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From "Wes McKean" <wmck...@logictrends.com>
Subject Re: Re: [asn.1] Decoder service design ( was: Paper on original SNACC)
Date Fri, 23 Jan 2004 15:15:44 GMT
That's a good question.  My guess is that there would be a pool of threads doing the decoding,
like the current architecture.  Is it safe to assume that it is OK for a thread to block while
waiting for a complete ASN.1 messaeg?  I think so.

I've been giving this alot of thought.  It would be easy to parse the incomming message into
a TLV tree.  The parser could do this without having to know *what* the message is.  This
might make it a lot easier to encode a state driven parser/decoder.  Once the complete message
is parsed, it could then be passed off to something that would try to understand.  I think
this approach will work fine, and it would fulfill our desire to have a non-blocking decoder.

What do you think?

Wes

---------- Original Message ----------------------------------
From: Alex Karasulu <aok123@bellsouth.net>
Reply-To: "Apache Directory Developers List" <directory-dev@incubator.apache.org>
Date:  Fri, 23 Jan 2004 9:09:20 -0500

>Wes,
>
>How many threads are used while decoding a message in toto?
>
>Alex
>
>> 
>> From: "Wes McKean" <wmckean@logictrends.com>
>> Date: 2004/01/22 Thu PM 12:11:40 EST
>> To: "Apache Directory Developers List" <directory-dev@incubator.apache.org>
>> Subject: Re: [asn.1] Decoder service design ( was: Paper on original SNACC)
>> 
>> TLV = Tag Length Value, the basic ASN.1 construct.  I'm edumacated :-)
>> 
>> I'm gonna read this in more detail later, but I wanted to respond right away to the
question of streams versus ByteBuffers...
>> 
>> What I did in my stuff, for testing, was create a sink.  The sink acted like an InputStream
for the thread reading the data, and it was a non-blocking repository for the thread doing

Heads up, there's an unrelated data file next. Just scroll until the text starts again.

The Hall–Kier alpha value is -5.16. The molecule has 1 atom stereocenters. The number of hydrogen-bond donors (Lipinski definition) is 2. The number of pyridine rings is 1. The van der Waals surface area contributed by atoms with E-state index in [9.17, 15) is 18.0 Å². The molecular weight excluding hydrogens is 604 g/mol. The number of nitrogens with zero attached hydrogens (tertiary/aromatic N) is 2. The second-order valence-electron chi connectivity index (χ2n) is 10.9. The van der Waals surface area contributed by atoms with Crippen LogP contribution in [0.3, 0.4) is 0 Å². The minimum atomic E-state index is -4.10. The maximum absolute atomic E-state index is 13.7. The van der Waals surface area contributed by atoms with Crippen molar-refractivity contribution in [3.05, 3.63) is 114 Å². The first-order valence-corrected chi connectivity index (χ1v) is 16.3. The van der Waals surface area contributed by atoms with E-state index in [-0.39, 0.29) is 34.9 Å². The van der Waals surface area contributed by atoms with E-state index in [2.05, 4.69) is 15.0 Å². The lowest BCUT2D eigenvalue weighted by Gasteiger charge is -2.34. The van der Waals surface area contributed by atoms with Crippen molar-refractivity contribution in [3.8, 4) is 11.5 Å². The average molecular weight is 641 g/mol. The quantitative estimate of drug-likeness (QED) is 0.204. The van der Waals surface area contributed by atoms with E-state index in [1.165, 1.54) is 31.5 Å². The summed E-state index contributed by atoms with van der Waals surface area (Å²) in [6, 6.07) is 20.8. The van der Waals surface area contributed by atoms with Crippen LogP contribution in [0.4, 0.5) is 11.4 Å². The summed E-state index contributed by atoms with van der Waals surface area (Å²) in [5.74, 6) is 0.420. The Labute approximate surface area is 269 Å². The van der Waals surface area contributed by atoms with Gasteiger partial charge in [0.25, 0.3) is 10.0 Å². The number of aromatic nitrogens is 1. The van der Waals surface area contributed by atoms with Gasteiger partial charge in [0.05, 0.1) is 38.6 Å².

the reading.  In other words...
>> 
>> The reading thread reads byte buffer, finds the sink for the client connection, and
ads the byte buffer to its queue.  done.
>> 
>> The thread doing the decoding reads from the input stream, and blocks when it runs
out of data.  When the reader thread drops another byte buffer into the sink/queue, the decoder
thread takes off again.
>> 
>> This is a lot simpler than writing a decoder that works like a state machine.  It
kind of hides the source of the input, and allows the decoder to deal with a stream.
>> 
>> Not saying this is the way to go, but this was my idea from earlier...
>> 
>> Wes
>> 
>> ---------- Original Message ----------------------------------
>> From: Alex Karasulu <aok123@bellsouth.net>
>> Reply-To: "Apache Directory Developers List" <directory-dev@incubator.apache.org>
>> Date:  Thu, 22 Jan 2004 11:10:32 -0500
>> 
>> >Wes,
>> >
>> >> From: "Wes McKean" <wmckean@bellsouth.net>
>> >> I don't have permission to access the snacc.pdf.  What do I do?
>> >
>> >Sorry dude I just set the perms to allow access.  Give it another 
>> >try.
>> >
>> >> I'm going to go ahead and get started on the BER encoder/decoder.  For now,
>> >> I will keep the interface the same as the current one.  Namely, the
>> >> encoder/decoder will read from and write to a stream.  The primary
>> >> difference is I will detect non-blocking streams.  If anyone has any idea
on
>> >> this, let me know.  It might truly be difficult to implement the decoder
as
>> >> non-blocking, if that means decoding TLVs in chunks.  
>> >
>> >TLVs? Forgive me I'm bad with acronyms.  Oh and another thing take a look at
>> >the new front end stuff in eve/frontend/common/api where there are events 
>> >defined.  Namely take a look at the InputEvent which carries with it a 
>> >direct nio buffer.  Look towards defining your interfaces around this.
>> >
>> >> That would require the decoder to almost be like a state machine.